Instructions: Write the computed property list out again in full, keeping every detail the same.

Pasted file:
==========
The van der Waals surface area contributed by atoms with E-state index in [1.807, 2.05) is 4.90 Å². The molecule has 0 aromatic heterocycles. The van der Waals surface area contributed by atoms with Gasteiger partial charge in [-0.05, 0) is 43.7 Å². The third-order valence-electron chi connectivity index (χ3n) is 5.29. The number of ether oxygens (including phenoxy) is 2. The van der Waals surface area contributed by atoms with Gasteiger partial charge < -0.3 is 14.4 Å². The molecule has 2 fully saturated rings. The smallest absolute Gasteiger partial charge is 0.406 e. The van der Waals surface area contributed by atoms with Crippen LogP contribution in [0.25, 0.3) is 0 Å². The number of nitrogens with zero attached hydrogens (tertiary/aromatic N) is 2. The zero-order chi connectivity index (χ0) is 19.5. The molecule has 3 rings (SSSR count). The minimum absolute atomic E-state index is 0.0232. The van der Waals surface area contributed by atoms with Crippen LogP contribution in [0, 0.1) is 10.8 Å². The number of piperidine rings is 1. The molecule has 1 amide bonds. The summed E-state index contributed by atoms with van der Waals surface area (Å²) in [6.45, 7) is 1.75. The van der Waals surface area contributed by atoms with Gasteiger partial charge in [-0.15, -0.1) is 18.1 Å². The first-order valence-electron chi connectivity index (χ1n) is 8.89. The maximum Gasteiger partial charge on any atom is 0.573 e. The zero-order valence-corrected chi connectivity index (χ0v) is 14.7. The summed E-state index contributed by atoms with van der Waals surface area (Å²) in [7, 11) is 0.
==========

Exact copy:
The van der Waals surface area contributed by atoms with E-state index in [1.807, 2.05) is 4.90 Å². The molecule has 0 aromatic heterocycles. The van der Waals surface area contributed by atoms with Gasteiger partial charge in [-0.05, 0) is 43.7 Å². The third-order valence-electron chi connectivity index (χ3n) is 5.29. The number of ether oxygens (including phenoxy) is 2. The van der Waals surface area contributed by atoms with Gasteiger partial charge < -0.3 is 14.4 Å². The molecule has 2 fully saturated rings. The smallest absolute Gasteiger partial charge is 0.406 e. The van der Waals surface area contributed by atoms with Crippen LogP contribution in [0.25, 0.3) is 0 Å². The number of nitrogens with zero attached hydrogens (tertiary/aromatic N) is 2. The zero-order chi connectivity index (χ0) is 19.5. The molecule has 3 rings (SSSR count). The minimum absolute atomic E-state index is 0.0232. The van der Waals surface area contributed by atoms with Crippen LogP contribution in [0, 0.1) is 10.8 Å². The number of piperidine rings is 1. The molecule has 1 amide bonds. The summed E-state index contributed by atoms with van der Waals surface area (Å²) in [6.45, 7) is 1.75. The van der Waals surface area contributed by atoms with Gasteiger partial charge in [-0.15, -0.1) is 18.1 Å². The first-order valence-electron chi connectivity index (χ1n) is 8.89. The maximum Gasteiger partial charge on any atom is 0.573 e. The zero-order valence-corrected chi connectivity index (χ0v) is 14.7. The summed E-state index contributed by atoms with van der Waals surface area (Å²) in [7, 11) is 0.